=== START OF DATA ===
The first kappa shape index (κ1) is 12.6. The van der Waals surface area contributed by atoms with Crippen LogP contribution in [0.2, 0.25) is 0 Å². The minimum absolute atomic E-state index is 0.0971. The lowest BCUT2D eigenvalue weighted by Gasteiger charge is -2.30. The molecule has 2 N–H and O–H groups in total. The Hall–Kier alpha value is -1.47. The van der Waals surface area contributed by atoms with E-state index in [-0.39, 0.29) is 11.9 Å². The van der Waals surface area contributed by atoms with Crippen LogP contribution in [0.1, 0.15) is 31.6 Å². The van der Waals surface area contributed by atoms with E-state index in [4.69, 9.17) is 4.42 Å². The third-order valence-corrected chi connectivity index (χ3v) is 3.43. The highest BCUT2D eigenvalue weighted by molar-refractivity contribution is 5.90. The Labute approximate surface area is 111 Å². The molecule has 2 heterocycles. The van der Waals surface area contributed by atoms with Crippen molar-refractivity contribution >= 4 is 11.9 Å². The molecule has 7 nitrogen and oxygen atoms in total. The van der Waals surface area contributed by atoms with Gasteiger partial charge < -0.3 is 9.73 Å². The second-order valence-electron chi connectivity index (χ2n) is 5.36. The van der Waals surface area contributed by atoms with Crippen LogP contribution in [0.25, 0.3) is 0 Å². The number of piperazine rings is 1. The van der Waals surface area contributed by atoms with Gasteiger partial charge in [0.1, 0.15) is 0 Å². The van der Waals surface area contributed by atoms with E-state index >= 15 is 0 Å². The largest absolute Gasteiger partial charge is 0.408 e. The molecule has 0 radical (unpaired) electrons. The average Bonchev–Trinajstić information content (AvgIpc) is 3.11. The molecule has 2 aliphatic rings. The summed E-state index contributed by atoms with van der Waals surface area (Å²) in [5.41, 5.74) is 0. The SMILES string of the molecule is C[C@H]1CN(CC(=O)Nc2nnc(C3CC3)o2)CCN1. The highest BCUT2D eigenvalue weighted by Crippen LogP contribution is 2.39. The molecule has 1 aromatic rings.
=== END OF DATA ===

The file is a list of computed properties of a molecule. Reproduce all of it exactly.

The first kappa shape index (κ1) is 12.6. The van der Waals surface area contributed by atoms with Crippen LogP contribution in [0.2, 0.25) is 0 Å². The minimum absolute atomic E-state index is 0.0971. The lowest BCUT2D eigenvalue weighted by Gasteiger charge is -2.30. The molecule has 2 N–H and O–H groups in total. The Hall–Kier alpha value is -1.47. The van der Waals surface area contributed by atoms with E-state index in [-0.39, 0.29) is 11.9 Å². The van der Waals surface area contributed by atoms with Crippen LogP contribution in [0.1, 0.15) is 31.6 Å². The van der Waals surface area contributed by atoms with E-state index in [4.69, 9.17) is 4.42 Å². The third-order valence-corrected chi connectivity index (χ3v) is 3.43. The highest BCUT2D eigenvalue weighted by molar-refractivity contribution is 5.90. The Labute approximate surface area is 111 Å². The molecule has 2 heterocycles. The van der Waals surface area contributed by atoms with Crippen molar-refractivity contribution >= 4 is 11.9 Å². The molecule has 7 nitrogen and oxygen atoms in total. The van der Waals surface area contributed by atoms with Gasteiger partial charge < -0.3 is 9.73 Å². The second-order valence-electron chi connectivity index (χ2n) is 5.36. The van der Waals surface area contributed by atoms with Crippen LogP contribution in [0.25, 0.3) is 0 Å². The number of piperazine rings is 1. The van der Waals surface area contributed by atoms with Gasteiger partial charge in [0.1, 0.15) is 0 Å². The van der Waals surface area contributed by atoms with E-state index >= 15 is 0 Å². The largest absolute Gasteiger partial charge is 0.408 e. The molecule has 0 radical (unpaired) electrons. The average Bonchev–Trinajstić information content (AvgIpc) is 3.11. The molecule has 2 aliphatic rings. The summed E-state index contributed by atoms with van der Waals surface area (Å²) in [5.41, 5.74) is 0. The SMILES string of the molecule is C[C@H]1CN(CC(=O)Nc2nnc(C3CC3)o2)CCN1. The highest BCUT2D eigenvalue weighted by Crippen LogP contribution is 2.39. The molecule has 1 aromatic rings.